Just because he can doesn't mean he should. Knicks shooter J.R. Smith is just that, a shooter, who can nail jump shots from binocular range.
But what coach Mike Woodson has liked about Smith's contribution to this Knicks season, and particularly to the team's six-game winning streak down the stretch, is that "he's starting to figure out some things. He's not just taking jump shots. He's taking it to the rim, getting to the free-throw line. He's rebounding, he's playing defense."
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In Wednesday night's uneven 108-101 victory over the Memphis Grizzlies -- the Knicks were like an orchestra on offense in the first half, harmonizing movement, passing and spot-on shooting, and mostly off-key in the second half -- Smith again was the leading scorer.
He had 35 points, the night after scoring 32 against Boston. In a reserve role, as usual, he made 10 of 18 field goals -- 3 of 7 three-pointers -- and, as Woodson said, earning free throws. He made 12 of 13 and shared team-high rebounding honors with Carmelo Anthony (7 apiece).
All those numbers matter as the Knicks watched a 30-point lead in the last minute of the first half melt down to four in the final minute of the game.
After Iman Shumpert set the early tone, scoring 13 of the Knicks' first 17 points, the Knicks proceeded to hit several crowd-pleasing crescendos with their ball-sharing and outside shooting. Smith, meanwhile, was opening up all sorts of opportunities -- for him and his mates -- by crashing to the basket early.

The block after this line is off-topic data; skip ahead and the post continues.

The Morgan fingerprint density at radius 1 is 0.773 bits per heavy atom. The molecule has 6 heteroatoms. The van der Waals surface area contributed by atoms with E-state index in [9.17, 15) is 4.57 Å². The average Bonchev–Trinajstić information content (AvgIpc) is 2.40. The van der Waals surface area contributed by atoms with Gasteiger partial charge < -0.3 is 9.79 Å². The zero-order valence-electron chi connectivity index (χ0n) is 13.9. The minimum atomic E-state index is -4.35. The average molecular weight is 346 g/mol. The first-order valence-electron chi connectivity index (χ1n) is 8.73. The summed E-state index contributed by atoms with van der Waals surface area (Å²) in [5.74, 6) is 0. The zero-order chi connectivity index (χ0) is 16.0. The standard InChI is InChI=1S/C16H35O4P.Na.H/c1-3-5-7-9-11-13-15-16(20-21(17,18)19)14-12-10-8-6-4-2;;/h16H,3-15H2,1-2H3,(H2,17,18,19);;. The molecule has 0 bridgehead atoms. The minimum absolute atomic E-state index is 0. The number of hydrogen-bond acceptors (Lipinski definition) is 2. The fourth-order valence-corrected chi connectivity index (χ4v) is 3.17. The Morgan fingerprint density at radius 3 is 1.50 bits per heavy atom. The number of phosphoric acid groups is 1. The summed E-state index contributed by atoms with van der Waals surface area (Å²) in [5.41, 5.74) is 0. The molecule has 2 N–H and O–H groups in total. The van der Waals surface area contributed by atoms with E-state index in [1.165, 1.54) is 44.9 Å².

"I wanted to establish my game on the inside and move on from there," Smith said. "I got a lot of calls, I made my free throws. My body is killing me but I'll take it."
So will Woodson, who acknowledged that Smith came to the Knicks last year with a reputation for relying too much on his outside shooting skill. Smith -- his given name is Earl Joseph Smith III, though he goes by "J.R.," which these days could stand for "Judgement Revised" -- has appeared to learn a lot of new tricks in his old age, 27, and eighth NBA season.
"I can't speak for other coaches [who had Smith]," Woodson said. "When I saw him last year, I liked what he brought to the table. It's my job as his coach to show him some love, put him in positions to be successful. But still coach him.
"Younger players are different from older players. I probably would've been a little tougher on him when he was younger, and pat him, too. I still try to coach him, but be demanding of him. Sometimes he fights me. That's part of coaching, give and take. He's still got a ways to go but he's getting there."